You've probably played GeoGuessr when we linked it last week, a game that puts you in a random place using Google Maps' streetview and asks you to guess where you are. Willy Staley of The New York Times has been playing the game and explains "the thrill of visiting Japan... and thinking you're in Ireland."
Heres how it works: youre ?dropped off? at a random spot within the Street View universe, with no hints about your location but what Googles cameras have captured. It might be a bustling Brazilian city; it might be the middle of nowhere in Australia; it might be suburban South Africa. You have as much time as you like to explore the area then you drop a pin on a map to make your guess. Your score is calculated based on the distance between the pin and the actual location. You get five turns.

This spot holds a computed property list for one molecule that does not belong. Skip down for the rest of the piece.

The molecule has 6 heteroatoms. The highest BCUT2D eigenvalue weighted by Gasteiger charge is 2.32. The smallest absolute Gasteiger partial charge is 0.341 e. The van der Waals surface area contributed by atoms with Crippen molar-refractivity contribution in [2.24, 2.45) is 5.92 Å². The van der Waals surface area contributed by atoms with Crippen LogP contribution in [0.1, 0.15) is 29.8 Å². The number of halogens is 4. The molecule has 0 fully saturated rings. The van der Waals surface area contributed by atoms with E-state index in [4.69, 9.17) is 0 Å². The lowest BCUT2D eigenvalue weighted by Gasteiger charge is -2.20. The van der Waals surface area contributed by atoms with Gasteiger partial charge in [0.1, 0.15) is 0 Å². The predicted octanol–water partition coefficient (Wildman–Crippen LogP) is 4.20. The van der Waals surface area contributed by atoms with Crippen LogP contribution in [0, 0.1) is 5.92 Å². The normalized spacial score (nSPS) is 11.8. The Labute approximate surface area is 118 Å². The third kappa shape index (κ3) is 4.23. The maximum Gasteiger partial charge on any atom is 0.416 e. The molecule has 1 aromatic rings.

The most you can hope for, usually, is that you get the country right, because more often than not, youre dropped off in the middle of nowhere. Road signs help not only the language, but also the design and whether distances and speeds are measured in the metric or imperial systems. If there are other cars nearby, you can figure out which side of the road they drive on, which can help narrow things down. The landscape and foliage offer clues, too, but Ive learned to not infer much from eucalyptus trees. They grow all over the world, and have a way of making any place look like Australia or California.
If theres an interesting lesson in GeoGuessr, its that the world is huge and the law of averages reigns. Landmass is destiny. Brazil, the fifth-largest country in the world, was recently added to the Street View universe, and one of your turns will inevitably land there. The Lusophone world contains a forgivingly small number of nations, but Brazil itself is massive, so even finding Portuguese signage surrounded by tropical-looking foliage hardly helps your score. Even in the U.S., the two times I thought I had successfully identified Colorado, I was actually in Alaska, which we often forget is twice the size of Texas.
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